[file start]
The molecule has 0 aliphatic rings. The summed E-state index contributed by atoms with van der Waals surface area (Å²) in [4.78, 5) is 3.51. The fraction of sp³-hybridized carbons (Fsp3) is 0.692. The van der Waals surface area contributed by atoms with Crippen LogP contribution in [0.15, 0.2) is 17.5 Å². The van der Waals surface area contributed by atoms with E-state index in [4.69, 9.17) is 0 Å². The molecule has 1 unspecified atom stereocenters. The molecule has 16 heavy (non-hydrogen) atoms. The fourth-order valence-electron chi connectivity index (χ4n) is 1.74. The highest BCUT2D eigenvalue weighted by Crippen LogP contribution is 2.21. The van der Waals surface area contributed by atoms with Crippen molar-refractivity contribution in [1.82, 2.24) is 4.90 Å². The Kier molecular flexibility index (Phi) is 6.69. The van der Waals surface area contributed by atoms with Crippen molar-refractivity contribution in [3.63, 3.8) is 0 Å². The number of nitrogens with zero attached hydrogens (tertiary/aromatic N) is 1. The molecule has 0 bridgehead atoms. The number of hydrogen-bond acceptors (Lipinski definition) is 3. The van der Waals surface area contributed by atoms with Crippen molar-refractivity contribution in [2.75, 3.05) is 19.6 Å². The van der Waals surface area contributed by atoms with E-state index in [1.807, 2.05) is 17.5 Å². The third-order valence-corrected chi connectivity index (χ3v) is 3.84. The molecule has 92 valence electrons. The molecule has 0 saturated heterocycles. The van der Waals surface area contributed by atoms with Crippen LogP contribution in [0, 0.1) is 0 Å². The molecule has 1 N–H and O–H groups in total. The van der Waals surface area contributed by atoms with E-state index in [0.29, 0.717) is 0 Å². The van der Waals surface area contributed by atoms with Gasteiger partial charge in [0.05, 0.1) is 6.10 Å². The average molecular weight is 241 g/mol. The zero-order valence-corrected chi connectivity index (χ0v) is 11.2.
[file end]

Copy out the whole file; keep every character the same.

The molecule has 0 aliphatic rings. The summed E-state index contributed by atoms with van der Waals surface area (Å²) in [4.78, 5) is 3.51. The fraction of sp³-hybridized carbons (Fsp3) is 0.692. The van der Waals surface area contributed by atoms with Crippen LogP contribution in [0.15, 0.2) is 17.5 Å². The van der Waals surface area contributed by atoms with E-state index in [4.69, 9.17) is 0 Å². The molecule has 1 unspecified atom stereocenters. The molecule has 16 heavy (non-hydrogen) atoms. The fourth-order valence-electron chi connectivity index (χ4n) is 1.74. The highest BCUT2D eigenvalue weighted by Crippen LogP contribution is 2.21. The van der Waals surface area contributed by atoms with Crippen molar-refractivity contribution in [1.82, 2.24) is 4.90 Å². The Kier molecular flexibility index (Phi) is 6.69. The van der Waals surface area contributed by atoms with Crippen molar-refractivity contribution in [3.63, 3.8) is 0 Å². The number of nitrogens with zero attached hydrogens (tertiary/aromatic N) is 1. The molecule has 0 bridgehead atoms. The number of hydrogen-bond acceptors (Lipinski definition) is 3. The van der Waals surface area contributed by atoms with Crippen molar-refractivity contribution in [2.75, 3.05) is 19.6 Å². The van der Waals surface area contributed by atoms with E-state index in [1.807, 2.05) is 17.5 Å². The third-order valence-corrected chi connectivity index (χ3v) is 3.84. The molecule has 92 valence electrons. The molecule has 0 saturated heterocycles. The van der Waals surface area contributed by atoms with Crippen LogP contribution in [0, 0.1) is 0 Å². The molecule has 1 N–H and O–H groups in total. The van der Waals surface area contributed by atoms with E-state index in [0.29, 0.717) is 0 Å². The van der Waals surface area contributed by atoms with Gasteiger partial charge in [0.05, 0.1) is 6.10 Å². The average molecular weight is 241 g/mol. The zero-order valence-corrected chi connectivity index (χ0v) is 11.2.